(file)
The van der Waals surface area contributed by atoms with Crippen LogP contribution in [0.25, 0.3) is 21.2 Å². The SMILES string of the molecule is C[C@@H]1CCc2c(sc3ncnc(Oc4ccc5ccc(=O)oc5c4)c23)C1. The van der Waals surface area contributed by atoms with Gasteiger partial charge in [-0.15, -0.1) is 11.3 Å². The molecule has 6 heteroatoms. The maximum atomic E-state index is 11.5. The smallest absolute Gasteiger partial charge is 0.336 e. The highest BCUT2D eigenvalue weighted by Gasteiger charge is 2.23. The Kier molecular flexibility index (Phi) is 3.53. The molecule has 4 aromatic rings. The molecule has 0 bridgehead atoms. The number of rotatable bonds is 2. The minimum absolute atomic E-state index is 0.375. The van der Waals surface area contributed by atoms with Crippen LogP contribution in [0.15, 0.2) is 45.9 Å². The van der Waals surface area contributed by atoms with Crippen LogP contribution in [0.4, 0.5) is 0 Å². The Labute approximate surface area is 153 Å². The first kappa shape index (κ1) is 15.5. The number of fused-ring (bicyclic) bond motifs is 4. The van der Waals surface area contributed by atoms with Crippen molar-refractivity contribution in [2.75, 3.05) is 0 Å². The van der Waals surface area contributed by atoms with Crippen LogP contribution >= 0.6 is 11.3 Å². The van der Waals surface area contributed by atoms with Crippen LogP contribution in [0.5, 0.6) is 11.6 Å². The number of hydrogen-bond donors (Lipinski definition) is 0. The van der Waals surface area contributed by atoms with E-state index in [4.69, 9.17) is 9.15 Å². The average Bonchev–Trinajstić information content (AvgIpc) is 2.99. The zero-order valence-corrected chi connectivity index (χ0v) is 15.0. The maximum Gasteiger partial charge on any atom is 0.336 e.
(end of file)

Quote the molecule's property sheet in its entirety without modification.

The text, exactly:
The van der Waals surface area contributed by atoms with Crippen LogP contribution in [0.25, 0.3) is 21.2 Å². The SMILES string of the molecule is C[C@@H]1CCc2c(sc3ncnc(Oc4ccc5ccc(=O)oc5c4)c23)C1. The van der Waals surface area contributed by atoms with Gasteiger partial charge in [-0.15, -0.1) is 11.3 Å². The molecule has 6 heteroatoms. The maximum atomic E-state index is 11.5. The smallest absolute Gasteiger partial charge is 0.336 e. The highest BCUT2D eigenvalue weighted by Gasteiger charge is 2.23. The Kier molecular flexibility index (Phi) is 3.53. The molecule has 4 aromatic rings. The molecule has 0 bridgehead atoms. The number of rotatable bonds is 2. The minimum absolute atomic E-state index is 0.375. The van der Waals surface area contributed by atoms with Crippen LogP contribution in [0.15, 0.2) is 45.9 Å². The van der Waals surface area contributed by atoms with Crippen LogP contribution in [0.4, 0.5) is 0 Å². The Labute approximate surface area is 153 Å². The first kappa shape index (κ1) is 15.5. The number of fused-ring (bicyclic) bond motifs is 4. The van der Waals surface area contributed by atoms with Crippen molar-refractivity contribution in [2.75, 3.05) is 0 Å². The van der Waals surface area contributed by atoms with Crippen LogP contribution >= 0.6 is 11.3 Å². The van der Waals surface area contributed by atoms with Crippen LogP contribution in [0.5, 0.6) is 11.6 Å². The number of hydrogen-bond donors (Lipinski definition) is 0. The van der Waals surface area contributed by atoms with E-state index in [4.69, 9.17) is 9.15 Å². The average Bonchev–Trinajstić information content (AvgIpc) is 2.99. The zero-order valence-corrected chi connectivity index (χ0v) is 15.0. The maximum Gasteiger partial charge on any atom is 0.336 e.